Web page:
roominess

edmunds rating
Headroom and legroom are exceptional in the first and second rows. The third row of a standard-length Escalade is very tight, however, and is only recommended for kids or short trips. Oddly, all three rows feel narrow at the shoulders.

visibility

edmunds rating
You'd think that driving an Escalade would require the use of the blind-spot monitoring, parking sensors and backup camera. It doesn't: Visibility is good all-around. It's impressively easy to park. That said, the camera is useful in close quarters.

quality

edmunds rating
Much of the competition feels more substantial and more precisely tailored. Our tester had a rocking driver seat and squeaky second row.

utility

edmunds rating
Its cargo space is smaller than in the competition and is hampered by a high, uneven load floor. In-cabin storage is better, with a good variety of pockets and a huge center console bin. Boasts a strong tow rating.

small-item storage

edmunds rating
Decent array of nooks, including a cavernous console bin, a well in front of the two cupholders, two amply sized pockets per front door and two flat slots on the transmission tunnel. The back seat has large door pockets.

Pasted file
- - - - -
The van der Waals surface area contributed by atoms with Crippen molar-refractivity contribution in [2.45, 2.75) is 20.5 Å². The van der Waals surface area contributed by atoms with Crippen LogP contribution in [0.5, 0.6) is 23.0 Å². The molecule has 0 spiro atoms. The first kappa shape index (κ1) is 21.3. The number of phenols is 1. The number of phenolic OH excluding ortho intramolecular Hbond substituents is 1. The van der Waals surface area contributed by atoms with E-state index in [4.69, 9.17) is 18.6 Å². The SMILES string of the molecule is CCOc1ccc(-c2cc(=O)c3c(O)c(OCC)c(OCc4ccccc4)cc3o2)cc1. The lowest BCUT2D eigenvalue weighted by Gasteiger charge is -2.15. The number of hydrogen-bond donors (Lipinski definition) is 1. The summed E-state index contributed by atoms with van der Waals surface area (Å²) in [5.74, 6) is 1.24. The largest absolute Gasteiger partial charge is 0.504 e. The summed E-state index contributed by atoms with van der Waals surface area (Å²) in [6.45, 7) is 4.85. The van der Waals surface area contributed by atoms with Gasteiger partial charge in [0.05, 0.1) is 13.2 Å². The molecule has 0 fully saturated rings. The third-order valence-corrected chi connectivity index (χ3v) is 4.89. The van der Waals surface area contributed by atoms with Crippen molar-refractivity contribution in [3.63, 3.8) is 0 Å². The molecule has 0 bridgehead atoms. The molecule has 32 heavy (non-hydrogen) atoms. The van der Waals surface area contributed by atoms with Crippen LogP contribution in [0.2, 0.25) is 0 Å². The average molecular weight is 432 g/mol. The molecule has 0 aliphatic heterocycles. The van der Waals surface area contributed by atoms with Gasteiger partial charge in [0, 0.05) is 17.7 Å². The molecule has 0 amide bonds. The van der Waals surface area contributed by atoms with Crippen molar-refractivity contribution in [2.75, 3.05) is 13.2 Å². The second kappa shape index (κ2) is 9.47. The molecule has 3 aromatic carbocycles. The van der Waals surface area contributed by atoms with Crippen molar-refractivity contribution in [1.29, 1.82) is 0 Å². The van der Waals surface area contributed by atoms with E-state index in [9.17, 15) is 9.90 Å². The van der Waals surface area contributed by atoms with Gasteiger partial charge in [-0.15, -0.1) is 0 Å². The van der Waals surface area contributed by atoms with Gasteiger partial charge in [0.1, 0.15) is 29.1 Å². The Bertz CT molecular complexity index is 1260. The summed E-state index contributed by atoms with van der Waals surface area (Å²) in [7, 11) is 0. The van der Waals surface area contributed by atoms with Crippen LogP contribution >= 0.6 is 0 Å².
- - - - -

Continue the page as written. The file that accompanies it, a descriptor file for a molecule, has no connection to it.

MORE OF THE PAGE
cargo space

edmunds rating
As in all current GM full-size SUVs, the Cadillac's third-row seats now fold flat. But the floor was merely raised to manage this, resulting in an oddly shaped, higher load floor and reduced overall cargo capacity. Little space behind third row.

edmunds expert review process

This review was written by a member of Edmunds' editorial team of expert car reviewers. Our team drives every car you can buy. We put the vehicles through rigorous testing, evaluating how they drive and comparing them in detail to their competitors.

We're also regular people like you, so we pay attention to all the different ways people use their cars every day. We want to know if there's enough room for our families and our weekend gear and whether or not our favorite drink fits in the cupholder. Our editors want to help you make the best decision on a car that fits your life.